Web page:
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Archive for the ‘Interviews’ Category

Nervecell

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Nervecell are stalwarts of the Middle East metal scene. The UAE based death metal band have released 2 full length albums, toured across Europe and performed alongside legendary metal acts like Metallica and recently Nile.

Next week the band release their third album Past, Present…Torture via Lifeforce Records (US/Europe) and Metal East Records (Middle East). The band have premiered 3 tracks from the album so far, a peek into their heaviest material yet. A few listens of the album was all it took for me to get convinced that Nervecell had topped their previous album Pscyhogencide.

I spoke to guitarist Barney Ribeiro about Past, Present…Torture, death metal in 2017 and also performing in India.

Read my interview on Transcending Obscurity

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August 17, 2017 at 11:01 am

The Father of Serpents

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The Father of Serpents is a doom metal band from Serbia, the first band from the country to feature on this blog. The band consists of well known figures from the Serbian metal scene and they released their debut album Age of Damnation a couple months ago via Satanath Records.

I spoke to guitarist Loncar about the album, their writing process and more.

 

Most of the band members are also part of The Hell. How and when did you’ll decide to start a new band?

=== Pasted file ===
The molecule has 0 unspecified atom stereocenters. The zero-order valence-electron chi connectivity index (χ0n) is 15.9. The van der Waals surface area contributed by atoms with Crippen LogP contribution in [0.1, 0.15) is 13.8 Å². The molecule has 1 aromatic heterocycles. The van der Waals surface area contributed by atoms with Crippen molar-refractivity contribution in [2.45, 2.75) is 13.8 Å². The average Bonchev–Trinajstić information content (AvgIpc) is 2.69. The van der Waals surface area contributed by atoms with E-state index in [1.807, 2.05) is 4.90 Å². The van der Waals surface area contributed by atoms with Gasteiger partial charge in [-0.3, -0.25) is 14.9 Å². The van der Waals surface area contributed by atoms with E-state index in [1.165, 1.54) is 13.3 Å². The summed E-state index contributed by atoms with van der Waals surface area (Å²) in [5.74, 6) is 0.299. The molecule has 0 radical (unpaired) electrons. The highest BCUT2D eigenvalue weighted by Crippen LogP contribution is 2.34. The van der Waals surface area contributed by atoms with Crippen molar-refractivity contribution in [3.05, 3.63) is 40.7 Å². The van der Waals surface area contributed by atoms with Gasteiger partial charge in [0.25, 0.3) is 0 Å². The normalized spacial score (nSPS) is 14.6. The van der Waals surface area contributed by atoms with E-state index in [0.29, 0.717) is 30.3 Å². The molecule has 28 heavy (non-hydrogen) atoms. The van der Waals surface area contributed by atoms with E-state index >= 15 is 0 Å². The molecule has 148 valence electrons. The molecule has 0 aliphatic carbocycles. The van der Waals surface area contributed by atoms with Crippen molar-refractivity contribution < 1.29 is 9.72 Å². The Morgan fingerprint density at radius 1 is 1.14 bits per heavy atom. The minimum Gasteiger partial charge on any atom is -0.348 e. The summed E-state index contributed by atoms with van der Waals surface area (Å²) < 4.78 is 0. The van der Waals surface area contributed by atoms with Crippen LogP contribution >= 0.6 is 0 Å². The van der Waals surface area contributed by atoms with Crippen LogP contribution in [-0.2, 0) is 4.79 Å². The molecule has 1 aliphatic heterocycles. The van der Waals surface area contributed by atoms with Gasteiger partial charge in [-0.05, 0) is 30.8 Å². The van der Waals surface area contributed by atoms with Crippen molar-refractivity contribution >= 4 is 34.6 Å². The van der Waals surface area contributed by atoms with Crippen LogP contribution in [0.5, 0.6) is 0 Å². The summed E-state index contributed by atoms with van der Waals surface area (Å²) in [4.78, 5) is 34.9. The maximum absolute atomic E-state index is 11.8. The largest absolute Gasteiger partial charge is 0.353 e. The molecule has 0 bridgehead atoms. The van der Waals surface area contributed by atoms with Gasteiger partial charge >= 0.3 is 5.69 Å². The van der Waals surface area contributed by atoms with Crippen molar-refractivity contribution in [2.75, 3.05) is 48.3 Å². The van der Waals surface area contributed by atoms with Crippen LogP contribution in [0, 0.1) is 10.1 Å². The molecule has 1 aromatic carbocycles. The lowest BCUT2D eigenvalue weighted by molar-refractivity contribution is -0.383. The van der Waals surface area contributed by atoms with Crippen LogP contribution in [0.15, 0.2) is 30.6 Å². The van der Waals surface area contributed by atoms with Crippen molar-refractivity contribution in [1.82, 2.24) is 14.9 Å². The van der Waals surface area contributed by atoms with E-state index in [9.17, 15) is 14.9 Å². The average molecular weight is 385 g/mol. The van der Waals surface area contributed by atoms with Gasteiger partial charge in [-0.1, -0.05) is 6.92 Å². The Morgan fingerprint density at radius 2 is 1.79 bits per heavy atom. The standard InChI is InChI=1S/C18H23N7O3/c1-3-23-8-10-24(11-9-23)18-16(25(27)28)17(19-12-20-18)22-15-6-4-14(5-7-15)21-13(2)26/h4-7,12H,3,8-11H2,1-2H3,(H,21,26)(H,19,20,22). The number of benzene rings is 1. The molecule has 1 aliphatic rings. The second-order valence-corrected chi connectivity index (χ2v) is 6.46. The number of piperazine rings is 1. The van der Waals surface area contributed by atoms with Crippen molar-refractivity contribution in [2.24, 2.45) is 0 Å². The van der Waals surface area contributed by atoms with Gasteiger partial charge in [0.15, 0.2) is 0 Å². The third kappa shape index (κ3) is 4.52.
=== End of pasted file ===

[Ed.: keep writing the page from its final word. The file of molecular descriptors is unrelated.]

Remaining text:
TFOS: Hi, you are right, most members are from The Hell except the drummer Aleksandar Maksimović and Pavle Sovilj who plays the violin and is also a singer.

It all began when a few songs were made for our guitarist’s – Igor Loncar side project. It wasn’t meant to be a band at all, but after a few months a lot of people were very interested and excited about this project, we received the offer to play as a support band for Attic shows in Serbia and also to play on Exit festival in Novi Sad. That was the perfect moment for this project to become a band. In addition to this we were and still are very good friends, and we have similar music taste so it was natural for us to play together once again.

Your music a mix of gothic, death and doom metal. How did you develop your unique sound?

TFOS: That’s probably because of the various mix of the music genres we listen to, there are influences from Pink Floyd to Bolt Thrower in our music! It’s not really unique, or at least we do not feel it that way, we wanted the recycle the 90’s doom/death sound we all were listening at that time.

Your debut release Age of Damnation reminds me of the Peaceville era of doom metal. Tell us a bit more about the album

TFOS: Yes, it has the atmosphere just like the old (gold) era of doom metal. It has 10 songs, almost an hour of music and we are really proud on what we achieved with it. Idea was to record an album that we would listen at home. Today a lot of bands records music just to show their technical skills, or to be cool, have fun on stage (nothing wrong with that), but our main goal was to have an album that is both easy to listen and interesting enough at the same time. To some extend we believe that we managed to do that.

With 6 members in the band, how do you’ll manage the songwriting process? Is there one or two main contributors or everyone contributes equally?

TFOS: There are no rules when we talk about the songwriting. Sometimes one of us makes the whole song and brings it to the rehearsal, sometimes we make it all together, sometimes we just jam and hope it will go in some direction.

The album was recorded at Wave Studio in Belgrade. What was the recording process?